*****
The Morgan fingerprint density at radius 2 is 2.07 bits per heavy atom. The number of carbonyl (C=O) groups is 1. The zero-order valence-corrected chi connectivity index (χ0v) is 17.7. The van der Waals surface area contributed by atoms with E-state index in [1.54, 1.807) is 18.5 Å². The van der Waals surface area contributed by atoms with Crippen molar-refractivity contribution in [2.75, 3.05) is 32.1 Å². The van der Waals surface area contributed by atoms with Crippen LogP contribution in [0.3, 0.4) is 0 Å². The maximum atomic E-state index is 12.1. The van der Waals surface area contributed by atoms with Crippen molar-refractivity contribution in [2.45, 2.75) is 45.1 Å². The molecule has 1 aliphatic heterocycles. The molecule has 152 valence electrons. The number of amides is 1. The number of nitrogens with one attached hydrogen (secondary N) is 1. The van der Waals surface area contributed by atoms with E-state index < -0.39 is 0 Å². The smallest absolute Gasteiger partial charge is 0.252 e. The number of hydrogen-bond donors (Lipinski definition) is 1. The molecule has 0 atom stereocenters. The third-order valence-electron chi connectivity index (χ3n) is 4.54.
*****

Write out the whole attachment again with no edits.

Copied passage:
The Morgan fingerprint density at radius 2 is 2.07 bits per heavy atom. The number of carbonyl (C=O) groups is 1. The zero-order valence-corrected chi connectivity index (χ0v) is 17.7. The van der Waals surface area contributed by atoms with E-state index in [1.54, 1.807) is 18.5 Å². The van der Waals surface area contributed by atoms with Crippen molar-refractivity contribution in [2.75, 3.05) is 32.1 Å². The van der Waals surface area contributed by atoms with Crippen LogP contribution in [0.3, 0.4) is 0 Å². The maximum atomic E-state index is 12.1. The van der Waals surface area contributed by atoms with Crippen molar-refractivity contribution in [2.45, 2.75) is 45.1 Å². The molecule has 1 aliphatic heterocycles. The molecule has 152 valence electrons. The number of amides is 1. The number of nitrogens with one attached hydrogen (secondary N) is 1. The van der Waals surface area contributed by atoms with E-state index < -0.39 is 0 Å². The smallest absolute Gasteiger partial charge is 0.252 e. The number of hydrogen-bond donors (Lipinski definition) is 1. The molecule has 0 atom stereocenters. The third-order valence-electron chi connectivity index (χ3n) is 4.54.